24. Ellis JM, Kopecky JR: Comparison of NMR and CT imaging in the evaluation
of metastatic retroperitoneal lymphadenopathy from testicular carcinoma.
J Comput Assist Tomogr 8:709, 1986.
25. Lee JK: Retroperitoneum, in Lee JKT, Segel SS, Stanley RJ (eds):
Computed Body Tomography with MRI Correlation, 2nd ed, chap 17, pp 740.
New York, Raven Press, 1989.
26. Sogen PC: Evolution of management of Stage I NSGCT. Urol Clin North
Am 18:561-573, 1991.
27. Foster RS, McNulty A, Rubin LR: Fertility of patients with low stage
NSGCT management with nerve sparing RPLND. J Urol 152(4):1139-1142, 1996.
28. Krarupt T: The testis after torsion. Br J Urol 50:43, 1978.
29. Guzzieri S, Lembo A, Ferro G, et al: Sperm antibodies and infertility
in patients with testis cancer. Urology 26:139, 1985.
30. Lange PH, Chang WY, Fraly EE: Fertility issues in the therapy of
nonseminomatous germ cell tumors. Urol Clin North Am 14:731, 1987.
31. Foster RS, McNulty A, Rubin LR, et al: The fertility of patients
with clinical stage I testis cancer managed by nerve sparing retroperitoneal
lymph node dissection. J Urol 152(4):1139-1142, 1994.
32. Mansen SW, Berthelsen JG, Von Der Mease H: Long term fertility and
Leydig cell function in patients treated for germ cell cancer with cisplatin,
vinblastine and bleomycin versus surveillance. J Clin Oncol 10:1695, 1990.
33. Williams SD, Btablein DM, Einhorn LH, et al: Immediate adjuvant
chemotherapy versus observation with treatment at relapse in pathological
stage II testicular cancer. N Engl J Med 317:1433, 1987.
34. Donohue JP, Thornhill JA, Foster RS: Retroperitoneal lymphadenectomy
for clinical Stage A testis cancer (1965 to 1989): Modifications of technique
and impact on ejaculation. J Urol 169:137-243., 1993.
35. Skinner DG, Lievskovsky G: Complications of thoracoabdominal retroperitoneal
lymph node dissection. J Urol 127:1107-1110, 1982.
36. Pizzocaro G, Durand JC, Fuchs WA: Staging and surgery in testicular
cancer. Eur Urol 7:1-10, 1981.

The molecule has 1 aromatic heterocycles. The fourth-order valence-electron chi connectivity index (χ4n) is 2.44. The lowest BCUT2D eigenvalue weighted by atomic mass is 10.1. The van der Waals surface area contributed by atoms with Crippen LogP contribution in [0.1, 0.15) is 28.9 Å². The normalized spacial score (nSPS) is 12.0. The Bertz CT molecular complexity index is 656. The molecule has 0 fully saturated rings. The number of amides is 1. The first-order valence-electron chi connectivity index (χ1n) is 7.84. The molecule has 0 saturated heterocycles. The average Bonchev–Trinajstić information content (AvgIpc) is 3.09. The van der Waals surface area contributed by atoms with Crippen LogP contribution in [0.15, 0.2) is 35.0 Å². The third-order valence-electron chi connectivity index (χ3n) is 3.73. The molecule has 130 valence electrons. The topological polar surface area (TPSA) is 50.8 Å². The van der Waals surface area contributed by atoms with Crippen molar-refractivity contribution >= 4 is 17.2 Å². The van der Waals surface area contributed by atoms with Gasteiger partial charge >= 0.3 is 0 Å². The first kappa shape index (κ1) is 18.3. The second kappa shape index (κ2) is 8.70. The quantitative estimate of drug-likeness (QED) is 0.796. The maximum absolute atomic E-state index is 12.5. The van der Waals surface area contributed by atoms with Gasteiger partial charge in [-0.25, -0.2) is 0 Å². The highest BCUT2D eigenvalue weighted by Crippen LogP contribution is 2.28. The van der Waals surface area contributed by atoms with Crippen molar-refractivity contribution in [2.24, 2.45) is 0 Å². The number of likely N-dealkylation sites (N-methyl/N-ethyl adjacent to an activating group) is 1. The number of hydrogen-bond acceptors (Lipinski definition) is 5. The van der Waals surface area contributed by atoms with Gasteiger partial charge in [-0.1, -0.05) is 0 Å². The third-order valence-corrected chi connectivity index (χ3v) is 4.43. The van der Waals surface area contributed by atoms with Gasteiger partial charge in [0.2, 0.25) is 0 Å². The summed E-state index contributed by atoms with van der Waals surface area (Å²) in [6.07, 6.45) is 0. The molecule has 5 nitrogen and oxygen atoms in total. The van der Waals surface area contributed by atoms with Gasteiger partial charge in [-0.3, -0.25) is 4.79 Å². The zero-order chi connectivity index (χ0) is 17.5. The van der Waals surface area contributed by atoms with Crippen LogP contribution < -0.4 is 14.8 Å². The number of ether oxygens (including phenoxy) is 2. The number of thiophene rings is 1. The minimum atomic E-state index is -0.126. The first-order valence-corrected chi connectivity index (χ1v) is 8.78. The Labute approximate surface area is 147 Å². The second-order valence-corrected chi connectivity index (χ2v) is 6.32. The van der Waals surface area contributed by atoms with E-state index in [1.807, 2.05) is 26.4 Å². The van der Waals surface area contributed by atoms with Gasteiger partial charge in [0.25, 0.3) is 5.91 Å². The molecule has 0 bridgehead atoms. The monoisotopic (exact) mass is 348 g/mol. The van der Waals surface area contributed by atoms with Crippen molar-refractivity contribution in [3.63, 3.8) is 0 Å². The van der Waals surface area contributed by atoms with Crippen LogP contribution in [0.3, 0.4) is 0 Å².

37. Richie JP: Modified retroperitoneal lymph node dissection for patients
with clinical stage 1 testicular cancer. Semin Urol 216:222, 1988.
38. Baniel J, Foster RS, Rowland RG, et al: Complications of primary
RPL. J Urol 152:424, 1994.
39. Albers P, Ulbright TM, Albers J, et al: Tumor proliferative activity
is predictive of pathological stage in clinical stage A nonseminomatous
testicular germ cell tumors. J Urol 155:579-588, 1995.
40. Peters PC: Selective for testicular cancer. Semin Oncol 15:321-323,
41. Donohue JP, Thornhill JA, Foster RS, et al: Retroperitoneal lymphadenectomy
in clinical stage A nonseminomatous germ cell tumor: Review of the Indiana
University experience. Br J Urol 71:326, 1993.
42. Baniel J, Foster RS, Einhorn L, et al: Late relapse of clinical
stage I testicular cancer. J Urol 154:1370, 1995
43. Richie JP, Kantoff PW: Is adjuvant chemotherapy necessary for patients
with stage B1 testicular cancer. J Clin Oncol 9(8):1393-1398, 1991.
44. Pizzocaro G: Monfardin: No adjuvant chemotherapy in selected patients
with pathologic stage II nonseminomatous germ cell tumors of the testis.
J Urol 131:667-680, 1983.
45. Williams SD, Stablain DM, Einhorn LM: Immediate adjuvant chemotherapy
versus observation with treatment at relapse in pathological stage II testicular
cancer. N Engl J Med 317:1433-1438, 1987.
46. Javadpour N, Young JDJ: Prognostic factors in nonseminomatous testicular
cancer. J Urol 135:497-499, 1986.
47. Weissbach L, Mamhapp JM: Adjuvant chemotherapy of metastatic stage
II nonseminomatous testis tumor. J Urol 146:1295-1298, 1991.
48. Socinski MA, Garnick MB, Stomper P, et al: Stage II nonseminomatous
germ cell tumors of the testis: An analysis of treatment options in patients
with low volume disease. J Urol 140:1437-1441, 1988.
49. Bajorin DF, Herr HW, Motzer RJ, et al: Current perspectives on the
role of adjunctive surgery in combined modality treatment of patients with
germ cell tumors. Semin Oncol 19:145:158, 1992.
50. Levitt MD, Reynolds PM, Steiner MJ, et al: Nonseminomatous germ
cell testicular tumors: residual masses after chemotherapy. Br J Surg 72:19022,
51. Fossa SD, Ous S, Lien HH, et al: Post chemotherapy lymph node histology
in radiologically normal patients with metastatic nonseminomatous testicular
cancer. J Urol 141:557-559, 1989.
52. Richie JP: The surgical management of advanced abdominal disease.
Semin Urol 2:238-243, 1986.
53. Donohue JP, Rowland R: Complications of retroperitoneal lymph node
dissection. J Urol 125:338-365, 1981.
54. Loehrer PJ, Mui S, Claik S, et al: Teratoma following cisplatin
based chemotherapy for nonseminomatous germ cell tumors: A clinicopathologic
correlation. J Urol 135-1189, 1986.
55. Ahmed T, Bosi GJ, Majdu SI: Teratoma with malignant transformation
in germ cell tumors in men. Cancer 56:860-863, 1985.
56. Sheinfeld J, Bajornin D: Management of post chemotherapy residual
mass. Urol Clin North Am 20(1):133-142, 1993.